Rising risk appetite dominates exchange rates, BoE’s dovish rhetoric limits sterling’s overall gains


  • BoE doves always fly
  • UK economy bookings persist
  • Yen slips amid increased risk appetite

Rising risk appetite dominates exchange rates, BoE’s dovish rhetoric limits sterling’s overall gains

Markets put aside fears of soaring energy costs on Thursday with a surge in equities and renewed demand for risky assets that helped support the pound.

Commodity currencies posted strong gains and the Japanese yen fell sharply in global markets.

The exchange rate of the British Pound against the Yen (GBP / JPY) hit 32 month highs and a strong risk appetite provided some support for the British Pound. Britain’s currency as a whole, however, was hampered by conciliatory rhetoric from Bank of England members Tenreyro and Mann, which limited the scope of support for the pound.

The British pound-dollar exchange rate (GBP / USD) retreated from three-week highs at 1.3735 to trade below 1.3700, but regained that level on Friday. The pound / dollar exchange rate (GBP / EUR) failed to maintain its 2-month highs near 1.1830, but consolidated above 1.1800 on Friday.

BoE doves always fly

bannerBank of England MPC member Tenreyro said inflation should be temporary and she also warned that an interest rate hike to tackle one-off price increases would be doomed to fail. . The comments suggested that Tenreyro would be reluctant to support any short-term move to raise rates unless there is much clearer evidence of a sustained rise in inflation.

Recently appointed member Mann also said the central bank may delay rate hikes because money markets have already risen.

Evidence of notable splits in the Monetary Policy Committee is expected to remain a major concern in the market, with rhetoric from key officials being watched very closely in the near term.

Crédit Agricole has maintained a cautious position; “We reiterate our warning that UK money markets have gotten ahead of themselves taking into account an aggressive BoE tightening cycle to start soon, as any reversal could in turn weigh on the GBP. “

ING added; “Beyond today’s price development, we still believe that the British pound may have to give up some of its recent gains as our economist expects the BoE to fail to respond to monetary tightening. “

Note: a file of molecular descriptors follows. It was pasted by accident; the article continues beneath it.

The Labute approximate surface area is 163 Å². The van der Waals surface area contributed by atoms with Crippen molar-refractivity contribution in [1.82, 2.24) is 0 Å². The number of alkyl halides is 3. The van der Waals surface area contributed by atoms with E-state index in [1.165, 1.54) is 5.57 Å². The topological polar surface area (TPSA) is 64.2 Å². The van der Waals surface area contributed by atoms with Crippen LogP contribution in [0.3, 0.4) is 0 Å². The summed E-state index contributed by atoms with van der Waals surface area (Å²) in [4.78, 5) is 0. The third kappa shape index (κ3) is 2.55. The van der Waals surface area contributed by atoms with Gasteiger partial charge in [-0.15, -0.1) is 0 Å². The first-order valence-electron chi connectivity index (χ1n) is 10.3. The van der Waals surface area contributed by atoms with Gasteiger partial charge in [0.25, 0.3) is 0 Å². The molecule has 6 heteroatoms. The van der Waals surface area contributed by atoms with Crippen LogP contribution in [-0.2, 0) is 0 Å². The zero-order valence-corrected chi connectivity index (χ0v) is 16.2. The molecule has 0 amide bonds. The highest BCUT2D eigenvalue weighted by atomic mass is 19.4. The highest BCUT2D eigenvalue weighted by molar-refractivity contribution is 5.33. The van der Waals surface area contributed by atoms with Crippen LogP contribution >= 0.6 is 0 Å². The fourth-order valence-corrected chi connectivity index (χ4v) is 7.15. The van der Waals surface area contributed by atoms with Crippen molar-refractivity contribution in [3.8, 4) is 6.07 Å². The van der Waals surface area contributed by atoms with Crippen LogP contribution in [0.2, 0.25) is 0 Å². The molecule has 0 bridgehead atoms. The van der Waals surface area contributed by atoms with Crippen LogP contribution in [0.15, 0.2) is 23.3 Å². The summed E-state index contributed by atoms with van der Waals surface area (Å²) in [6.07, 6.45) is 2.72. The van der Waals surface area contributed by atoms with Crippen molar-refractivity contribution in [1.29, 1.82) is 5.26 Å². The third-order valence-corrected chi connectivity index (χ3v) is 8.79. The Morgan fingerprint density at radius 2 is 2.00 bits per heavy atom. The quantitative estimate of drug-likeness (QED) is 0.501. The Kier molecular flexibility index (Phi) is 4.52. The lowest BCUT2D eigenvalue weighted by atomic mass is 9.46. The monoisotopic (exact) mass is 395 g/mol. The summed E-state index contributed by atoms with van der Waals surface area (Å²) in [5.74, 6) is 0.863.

UK economy bookings persist

Overall confidence in the UK outlook is still fragile among investment banks, especially with significant structural concerns and fears that Brexit will amplify the difficulties on the supply side.

Commerzbank strategist Ulrich Leuchtmann took a particularly pessimistic stance in arguing this; “The British Prime Minister was so often wrong in Brexit negotiations that a dogged British stance only entails additional political and economic risks. This makes a stronger pound impossible, despite rapid rate hikes. the Bank of England. ” He added that; “Sterling could not trace the losses recorded in September”.

ING also expressed some reservations; “We also note that the pound seems somewhat complacent in the face of new friction between the EU and the UK and the fairly significant risk that the bloc will impose retaliatory trade measures if the UK unilaterally suspends parts of the protocol. of Northern Ireland. ”

There are expected to be further comments on Friday with a meeting scheduled between UK Brexit Minister Frost and European Commission Vice President Sefcovic.

MUFG expects some net sterling relief; “Without a doubt, this EU proposal appears to have removed the short-term prospect of an escalation that could have fueled the impending sale of the pound in the markets.”

Yen slips amid increased risk appetite

Markets are still worried about soaring global energy prices, but there was strong demand for reflation trading on Thursday with stocks advancing noticeably.

Chris Weston, head of research at broker Pepperstone noted; “We are ending the week with soaring risks, stocks are skyrocketing and the JPY has no place as a hedge as this would only dampen the overall performance of the portfolio.”

Marshall Gittler, Head of Investment Research at BDSwiss Group, added; “The JPY was the biggest loser. This is the global inflation outlier and is therefore likely to be the global monetary policy normalization outlier as well. “

GBP / JPY posted a 32-month high at 136.0.

Robust risk conditions also provided net support to the pound sterling.

Commerzbank expects GBP / USD to struggle to break through 1.3730 / 50; “We think he might be trying to recover, but Elliott’s intraday wave count is negative, so we’re going on the sidelines today.”

Credit Suisse notes that the EUR / GBP cross is close to key support; “As we would look again for a new hold at 0.8449 / 37 and hover higher in the channel, a sustained move below 0.8437 would mark an acceleration of the downtrend, then exposing the main lows of 2019 and 2020 at 0.8281 / 39. ” (close to for GBP / EUR).


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